In Britain, filming has been authorized in the Supreme Court since it was created in 2009, and in some English and Welsh Court of Appeal cases since 2013. Some courts in Scotland, which has a separate legal system, have invited applications to televise some proceedings since 1992, though filming has been rare in practice.
Copies of sentences in English and Welsh criminal cases are available online, but they are often dozens of pages long and not easily accessible to the wider public. Under the new legislation, television and social media producers would most likely edit the soon-to-be-filmed remarks, which can last dozens of minutes, to fit shorter formats on various platforms.
Britain’s top broadcasters have lobbied for the introduction of cameras in courtrooms for years, calling the ban shameful and the reliance on court sketches ludicrous. They welcomed the proposed legislation on Thursday, with BBC’s director of news and current affairs, Fran Unsworth, calling it “a momentous day for transparency in our justice system.”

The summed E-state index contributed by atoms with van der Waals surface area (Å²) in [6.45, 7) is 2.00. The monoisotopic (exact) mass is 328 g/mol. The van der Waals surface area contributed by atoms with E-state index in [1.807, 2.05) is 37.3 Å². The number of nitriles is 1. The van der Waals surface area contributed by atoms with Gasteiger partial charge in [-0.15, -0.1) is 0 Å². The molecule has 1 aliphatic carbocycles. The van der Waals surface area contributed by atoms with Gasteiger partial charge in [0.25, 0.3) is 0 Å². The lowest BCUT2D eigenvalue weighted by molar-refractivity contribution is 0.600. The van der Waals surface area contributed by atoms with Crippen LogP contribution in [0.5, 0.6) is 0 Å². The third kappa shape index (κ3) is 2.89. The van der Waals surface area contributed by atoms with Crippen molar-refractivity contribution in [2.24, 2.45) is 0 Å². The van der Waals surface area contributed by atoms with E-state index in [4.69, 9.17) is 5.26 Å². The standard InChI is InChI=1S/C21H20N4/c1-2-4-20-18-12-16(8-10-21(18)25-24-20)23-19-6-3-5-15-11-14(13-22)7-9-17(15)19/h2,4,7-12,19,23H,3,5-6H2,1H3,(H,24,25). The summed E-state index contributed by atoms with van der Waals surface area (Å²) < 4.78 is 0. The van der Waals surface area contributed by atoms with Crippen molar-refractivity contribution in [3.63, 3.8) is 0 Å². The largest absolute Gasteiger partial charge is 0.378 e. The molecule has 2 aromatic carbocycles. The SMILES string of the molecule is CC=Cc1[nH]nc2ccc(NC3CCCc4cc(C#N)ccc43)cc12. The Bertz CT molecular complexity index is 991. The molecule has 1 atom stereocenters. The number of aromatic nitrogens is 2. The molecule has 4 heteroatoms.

Yet law experts have warned that context could be missed if the remarks were too heavily edited, and that judges could face threats if they became more public figures.
“If the public see judges’ faces in the living room on television and are able to identify them more readily, then unfortunately they are more likely to be personally attacked,” Amanda Pinto, the chairman of the Bar Council, which represents British lawyers, told the BBC.
British commentators also wondered on Thursday if the introduction of cameras would turn trials into sensational drama, citing the 1995 trial of O.J. Simpson in Los Angeles, which attracted live television audiences in the millions.
Mr. Buckland, the justice secretary, said in an interview with the British broadcaster TalkRadio that the filmed remarks would not amount to entertainment, but to information. He added that they would be available with a 10-second delay.
“The mission is to explain,” Mr. Buckland said.